“What shall we say then? Shall we continue in sin that grace may abound? God forbid. How shall we, that are dead to sin, lie any longer therein? (Romans 6:1-2).
Christians often carry around with them unnecessary intellectual, emotional and even religious baggage. We should not be shocked by this because we live in a messed up, sinful world. False doctrine, denominational dogma and prejudices can rub off on us. The Christian should seek to rid himself of all this baggage and return to the Bible.
One common refrain you hear from religious people in this world is, “Well, you know that we are all just sinners.” But are we?
The term “sin” in the New Testament literally means “to miss the mark” (Vine’s Expository Dictionary) of God’s law (compare with 1 John 3:4), like an arrow missing its target. “Sinner” does refer to the one who has sinned. But often the term is used to describe one with a habit or life of sinning. He continues to miss the mark over and over again. Consider the following passages:
“But God commendeth his love toward us, in that, while we were yet sinners, Christ died for us” (Romans 5:8).
“But God be thanked, that ye were the servants of sin, but ye have obeyed from the heart that form of doctrine which was delivered you. Being then made free from sin, ye became the servants of righteousness” (Rom. 6:17-18).
Notice the phrases I have underlined in the preceding passages. All denote that sinning is not the current condition of the Christian. They “were servants of sin” but now, after obeying the gospel of Christ, they have been “made free from sin;” no longer habitual practitioners of sin because they “BECAME servants of righteousness.”
Does this mean that a Christian is incapable of sinning or being a sinner? No! Christians can find themselves “sinners” in the sense of falling into the old rut of sinning. James wrote these words to Christians: “Brethren, if any of you do err from the truth, and one convert him; let him know, that he which converteth the sinner from the error of his way shall save a soul from death, and shall hide a multitude of sins” (James 5:19,20). Thankfully, the Christian can repent, pray to the Father through the Son (our “advocate” – 1 John 2:1) and ask forgiveness of their sins. What a great blessing!
Where did this unscriptural view of sin and sinning come from? It originated with the pagan Greek philosophy of Gnosticism. The Gnostics believed that material things, like the human body, were inherently evil. The theologian Augustine used this idea to come up with his doctrine of Original Sin. He said that all people are sinners because of Adam’s sin which we inherited, along with the sins of our ancestors. The reformer John Calvin used this false concept to come up with his doctrine of Total Hereditary Depravity. He taught that we are all born depraved and so sinners. This means that that precious newborn baby is a sinner! Can you imagine a more pernicious false doctrine? Yet multiplied millions of people accept this as a fact. So was born the idea that “we are all just sinners,” which has become embedded in popular religious discourse.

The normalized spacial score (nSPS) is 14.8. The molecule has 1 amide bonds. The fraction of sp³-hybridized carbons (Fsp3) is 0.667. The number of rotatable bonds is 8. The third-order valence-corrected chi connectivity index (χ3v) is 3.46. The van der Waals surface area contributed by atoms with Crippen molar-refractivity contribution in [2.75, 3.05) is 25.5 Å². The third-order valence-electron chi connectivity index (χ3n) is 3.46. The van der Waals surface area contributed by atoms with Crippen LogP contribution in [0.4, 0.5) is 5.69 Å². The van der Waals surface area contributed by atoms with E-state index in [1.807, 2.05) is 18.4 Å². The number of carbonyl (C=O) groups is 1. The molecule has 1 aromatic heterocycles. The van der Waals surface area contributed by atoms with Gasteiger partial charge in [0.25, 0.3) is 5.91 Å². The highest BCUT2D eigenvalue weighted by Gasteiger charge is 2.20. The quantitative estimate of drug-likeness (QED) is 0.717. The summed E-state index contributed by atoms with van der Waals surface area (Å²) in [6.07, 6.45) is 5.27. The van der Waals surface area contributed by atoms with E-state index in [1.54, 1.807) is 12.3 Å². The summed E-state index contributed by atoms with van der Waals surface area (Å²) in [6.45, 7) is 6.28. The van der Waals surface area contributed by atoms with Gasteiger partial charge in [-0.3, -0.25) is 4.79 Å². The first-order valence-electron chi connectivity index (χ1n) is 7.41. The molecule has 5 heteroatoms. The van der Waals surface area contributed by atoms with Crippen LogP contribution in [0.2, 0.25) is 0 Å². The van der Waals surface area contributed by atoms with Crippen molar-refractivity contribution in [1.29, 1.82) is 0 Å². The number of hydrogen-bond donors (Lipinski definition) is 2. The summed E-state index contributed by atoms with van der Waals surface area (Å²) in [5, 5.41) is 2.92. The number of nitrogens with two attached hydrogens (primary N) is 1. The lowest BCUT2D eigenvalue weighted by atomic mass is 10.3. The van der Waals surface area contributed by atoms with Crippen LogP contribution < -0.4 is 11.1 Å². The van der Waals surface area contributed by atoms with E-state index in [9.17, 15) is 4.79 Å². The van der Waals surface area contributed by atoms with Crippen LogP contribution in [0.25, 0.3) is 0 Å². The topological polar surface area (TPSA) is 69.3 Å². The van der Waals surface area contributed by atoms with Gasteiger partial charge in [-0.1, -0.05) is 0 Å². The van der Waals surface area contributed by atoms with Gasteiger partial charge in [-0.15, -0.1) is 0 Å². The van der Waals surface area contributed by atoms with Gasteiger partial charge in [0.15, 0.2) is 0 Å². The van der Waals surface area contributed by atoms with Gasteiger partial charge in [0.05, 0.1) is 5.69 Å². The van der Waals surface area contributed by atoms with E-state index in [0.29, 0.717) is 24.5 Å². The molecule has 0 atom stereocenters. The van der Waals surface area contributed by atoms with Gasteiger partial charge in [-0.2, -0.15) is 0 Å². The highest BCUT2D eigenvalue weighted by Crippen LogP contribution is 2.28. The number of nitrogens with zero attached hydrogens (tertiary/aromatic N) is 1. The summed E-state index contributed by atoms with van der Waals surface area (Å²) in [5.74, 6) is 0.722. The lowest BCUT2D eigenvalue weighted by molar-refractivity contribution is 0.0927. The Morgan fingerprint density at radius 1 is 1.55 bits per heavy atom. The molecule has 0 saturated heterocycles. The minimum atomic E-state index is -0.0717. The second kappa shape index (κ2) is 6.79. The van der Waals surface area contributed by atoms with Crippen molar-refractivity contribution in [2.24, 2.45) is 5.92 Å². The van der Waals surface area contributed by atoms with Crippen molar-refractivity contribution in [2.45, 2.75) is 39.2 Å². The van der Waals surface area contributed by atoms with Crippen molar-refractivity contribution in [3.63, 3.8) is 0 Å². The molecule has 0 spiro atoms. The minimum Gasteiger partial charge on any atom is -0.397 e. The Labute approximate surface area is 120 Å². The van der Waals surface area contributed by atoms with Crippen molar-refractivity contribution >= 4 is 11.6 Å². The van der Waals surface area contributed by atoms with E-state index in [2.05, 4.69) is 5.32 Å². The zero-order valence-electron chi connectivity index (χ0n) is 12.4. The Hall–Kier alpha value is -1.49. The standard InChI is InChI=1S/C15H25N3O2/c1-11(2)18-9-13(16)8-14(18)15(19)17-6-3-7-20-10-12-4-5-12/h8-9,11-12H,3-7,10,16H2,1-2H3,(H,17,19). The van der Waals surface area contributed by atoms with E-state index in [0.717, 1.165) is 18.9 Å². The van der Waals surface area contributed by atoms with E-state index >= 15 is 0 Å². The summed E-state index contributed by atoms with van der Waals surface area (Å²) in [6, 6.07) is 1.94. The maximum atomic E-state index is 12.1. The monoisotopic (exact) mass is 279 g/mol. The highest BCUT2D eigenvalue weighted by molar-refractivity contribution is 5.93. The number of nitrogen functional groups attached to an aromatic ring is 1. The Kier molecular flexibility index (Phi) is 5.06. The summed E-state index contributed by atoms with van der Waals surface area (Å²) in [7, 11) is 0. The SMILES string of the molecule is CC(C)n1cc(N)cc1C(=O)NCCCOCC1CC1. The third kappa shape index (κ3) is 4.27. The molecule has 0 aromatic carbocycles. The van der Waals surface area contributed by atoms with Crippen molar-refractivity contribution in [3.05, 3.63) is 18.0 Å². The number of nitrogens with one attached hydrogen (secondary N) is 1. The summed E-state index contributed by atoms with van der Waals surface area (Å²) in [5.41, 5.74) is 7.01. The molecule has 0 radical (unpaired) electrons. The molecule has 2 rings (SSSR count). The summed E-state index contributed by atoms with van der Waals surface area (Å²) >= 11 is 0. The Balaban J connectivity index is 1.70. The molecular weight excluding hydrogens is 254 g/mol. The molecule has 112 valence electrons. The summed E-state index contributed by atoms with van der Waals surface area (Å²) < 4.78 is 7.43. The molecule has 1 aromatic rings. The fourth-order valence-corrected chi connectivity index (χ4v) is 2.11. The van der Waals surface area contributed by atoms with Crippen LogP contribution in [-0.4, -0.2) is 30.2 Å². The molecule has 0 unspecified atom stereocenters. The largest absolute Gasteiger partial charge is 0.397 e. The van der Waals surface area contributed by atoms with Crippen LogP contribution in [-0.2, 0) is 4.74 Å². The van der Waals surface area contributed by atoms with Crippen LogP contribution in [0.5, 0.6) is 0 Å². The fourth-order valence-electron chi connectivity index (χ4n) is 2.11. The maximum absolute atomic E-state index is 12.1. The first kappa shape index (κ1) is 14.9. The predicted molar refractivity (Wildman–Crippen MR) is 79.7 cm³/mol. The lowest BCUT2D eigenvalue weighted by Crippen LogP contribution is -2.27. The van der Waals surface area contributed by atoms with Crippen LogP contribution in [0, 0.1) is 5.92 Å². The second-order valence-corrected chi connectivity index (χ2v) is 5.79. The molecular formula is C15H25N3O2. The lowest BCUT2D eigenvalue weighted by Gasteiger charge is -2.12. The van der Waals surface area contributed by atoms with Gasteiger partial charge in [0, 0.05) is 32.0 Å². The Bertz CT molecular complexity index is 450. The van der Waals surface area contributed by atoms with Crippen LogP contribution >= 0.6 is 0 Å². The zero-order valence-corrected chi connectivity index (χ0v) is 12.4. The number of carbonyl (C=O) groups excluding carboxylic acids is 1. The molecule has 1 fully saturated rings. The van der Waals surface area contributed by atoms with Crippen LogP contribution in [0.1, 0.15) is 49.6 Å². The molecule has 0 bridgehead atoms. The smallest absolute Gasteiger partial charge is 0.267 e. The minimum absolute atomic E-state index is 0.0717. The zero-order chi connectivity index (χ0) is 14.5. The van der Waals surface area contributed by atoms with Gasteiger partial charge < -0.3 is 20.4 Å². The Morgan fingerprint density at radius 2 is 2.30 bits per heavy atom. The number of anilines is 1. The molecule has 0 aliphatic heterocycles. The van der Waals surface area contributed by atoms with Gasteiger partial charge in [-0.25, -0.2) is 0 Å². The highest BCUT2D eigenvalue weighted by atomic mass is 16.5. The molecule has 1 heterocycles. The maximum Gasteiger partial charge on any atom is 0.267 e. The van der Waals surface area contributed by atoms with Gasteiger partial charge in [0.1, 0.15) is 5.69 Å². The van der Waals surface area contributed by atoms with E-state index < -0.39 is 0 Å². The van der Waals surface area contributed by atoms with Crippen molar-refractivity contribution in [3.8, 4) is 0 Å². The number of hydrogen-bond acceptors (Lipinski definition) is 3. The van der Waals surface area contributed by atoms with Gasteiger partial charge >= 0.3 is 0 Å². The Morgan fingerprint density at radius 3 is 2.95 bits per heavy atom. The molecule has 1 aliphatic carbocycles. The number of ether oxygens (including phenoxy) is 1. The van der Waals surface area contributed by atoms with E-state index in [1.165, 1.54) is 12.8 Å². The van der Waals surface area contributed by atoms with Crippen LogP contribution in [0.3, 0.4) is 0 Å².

The Bible teaches no such doctrine. Neither you nor I was born a sinner (Ezekiel 18:20). We are free moral agents and must choose to sin or not to sin. “But every man is tempted, when he is drawn away of his own lust, and enticed. Then when lust hath conceived, it bringeth forth sin: and sin, when it is finished, bringeth forth death” (James 1:15-16). Obedience to the gospel of God’s grace frees us from the bondage of sin so we might become free in Christ to do God’s will.
But some object and say, “Didn’t Paul describe himself as chief of sinners?” (compare with 1 Timothy 1:15). Yes he did. But Paul was describing his former life as a persecutor of the church of Christ, in rebellion against God’s will, not his current spiritual state as a servant of Christ. He was no longer a sinner in the sense of one who was in a life of sin. He had been forgiven of all that. He was now a “new man” in Christ (Colossians 3:10); cleansed by the blood of Christ of his past habit of sin.
Dear reader, are you a sinner? If you have not obeyed the gospel you are one, however “good” or “spiritual” you think you are (compare with Matthew 7:21). If you have become a Christian and have since gotten out of fellowship with Jesus and His brethren, back into the rut of sin; you are a sinner. You need to repent and ask God and your brethren’s forgiveness. But if you are a faithful Christian, still striving to “walk in the light” (1 John 1:7); the Bible says that you are NOT a sinner.
My friends, let us give up any misconceptions, false doctrine and misunderstandings we have and replace them with the pure, unadulterated Truth from the Bible “which is able to build you up, and to give you an inheritance among all them which are sanctified” (Acts 20:32).
- The Bible (37)
- The Church (33)
- Holy Spirit (2)
- Bible Authority (11)
- Calvinism (7)
- Nature of God (9)
- Faith (19)
- Family Matters (7)
- Denominationalism (10)
- Attitudes (46)
- Christian Living (57)
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